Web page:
Your hearing is vital for learning, communication and safety. Yet you may not have thought much about the impact a hearing loss could have on your life.
You may think that losing some sound wouldn’t be too bad.
But those with hearing loss will tell you it can be tiring, lonely and frustrating.
Hearing loss can be caused by many different things. It can happen gradually or quite suddenly. When hearing loss is gradual, it’s very easy to ignore – for a while. Always seek help quickly for any ear problems.
1. Get help
If you have a sudden severe hearing loss, see a doctor urgently. Also, if you have some hearing loss, and your hearing doesn’t return to normal within two days, see your doctor.
2. Avoid noise damage
Avoid prolonged or repeated exposure to loud noise. Learn more: Noise damage.
3. Avoid loud music
Listen to music at a sensible volume. Don’t have the volume up too loud for long periods, especially on a personal music player with headphones/ear buds.
4. Use protective gear
Always wear safety-approved earplugs or earmuffs when mowing the lawn, using power tools, shooting a gun or in any noisy environment.
5. Act on ear infections
If you or your child has an earache, see the doctor. Earaches are often a sign of an ear infection which, if not treated, can lead to hearing loss. Keep a careful eye on children up to age 10 as they are more likely to have middle ear problems.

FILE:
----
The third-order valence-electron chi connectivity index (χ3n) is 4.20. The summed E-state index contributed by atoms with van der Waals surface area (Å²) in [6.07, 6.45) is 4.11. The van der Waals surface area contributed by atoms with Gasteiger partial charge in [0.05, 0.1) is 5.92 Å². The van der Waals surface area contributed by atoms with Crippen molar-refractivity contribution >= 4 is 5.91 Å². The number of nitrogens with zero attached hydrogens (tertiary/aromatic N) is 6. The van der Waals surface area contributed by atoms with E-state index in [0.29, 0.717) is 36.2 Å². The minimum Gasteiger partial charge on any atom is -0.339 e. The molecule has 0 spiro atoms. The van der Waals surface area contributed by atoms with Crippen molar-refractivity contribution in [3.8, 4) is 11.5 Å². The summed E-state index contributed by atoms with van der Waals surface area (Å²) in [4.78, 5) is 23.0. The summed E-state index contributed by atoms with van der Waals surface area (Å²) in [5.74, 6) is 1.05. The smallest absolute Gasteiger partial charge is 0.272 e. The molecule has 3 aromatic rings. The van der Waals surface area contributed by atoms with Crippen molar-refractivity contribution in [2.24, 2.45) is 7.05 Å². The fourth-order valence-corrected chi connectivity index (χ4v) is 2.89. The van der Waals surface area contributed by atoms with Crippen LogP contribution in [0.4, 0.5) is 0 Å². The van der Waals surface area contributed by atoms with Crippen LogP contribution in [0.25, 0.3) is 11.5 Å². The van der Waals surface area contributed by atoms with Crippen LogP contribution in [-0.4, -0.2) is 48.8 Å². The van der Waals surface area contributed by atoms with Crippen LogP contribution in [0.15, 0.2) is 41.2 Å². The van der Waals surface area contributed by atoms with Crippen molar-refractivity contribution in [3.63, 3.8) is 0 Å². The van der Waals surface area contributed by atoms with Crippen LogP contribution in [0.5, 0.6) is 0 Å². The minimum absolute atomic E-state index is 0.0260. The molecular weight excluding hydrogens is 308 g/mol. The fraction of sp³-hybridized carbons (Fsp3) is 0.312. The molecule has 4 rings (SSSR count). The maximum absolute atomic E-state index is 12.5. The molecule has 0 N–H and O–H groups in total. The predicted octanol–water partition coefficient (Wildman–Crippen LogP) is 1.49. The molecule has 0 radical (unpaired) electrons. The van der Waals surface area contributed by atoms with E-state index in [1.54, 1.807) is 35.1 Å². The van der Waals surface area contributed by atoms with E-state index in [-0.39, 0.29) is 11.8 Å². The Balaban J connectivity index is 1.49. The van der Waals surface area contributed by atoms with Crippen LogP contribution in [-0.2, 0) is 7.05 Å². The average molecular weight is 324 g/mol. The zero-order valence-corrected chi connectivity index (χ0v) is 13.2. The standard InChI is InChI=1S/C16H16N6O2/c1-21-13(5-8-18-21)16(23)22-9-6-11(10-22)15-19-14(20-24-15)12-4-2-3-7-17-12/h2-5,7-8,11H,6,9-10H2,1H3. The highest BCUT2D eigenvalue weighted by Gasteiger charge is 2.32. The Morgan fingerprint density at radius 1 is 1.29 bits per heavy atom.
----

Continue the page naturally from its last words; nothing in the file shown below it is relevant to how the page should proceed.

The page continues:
6. Avoid foreign objects
Don’t put foreign objects into your ear canal. The wax in your ear canal will make its own way to your outer ear. You can clean your outer ear with a warm flannel, or have the wax removed by your doctor.
7. Avoid cotton wool
Don’t use cotton wool instead of earplugs. Cotton wool offers no hearing protection at all. It can also damage the ear if pushed too far in.
8. Use protection for water sports
During high-speed water sports like water skiing, wear a swim cap or approved swimmer’s earplugs.
9. Dive carefully
Too much change in air pressure while scuba diving can cause inner ear damage, dizziness and hearing loss. Equalise regularly during descent. If you are having difficulties seek professional advice before you dive again.
10. Avoid air travel with a heavy cold
In a plane, your ears may be unable to clear during changes in air pressure, which could lead to a ruptured eardrum or inner ear damage.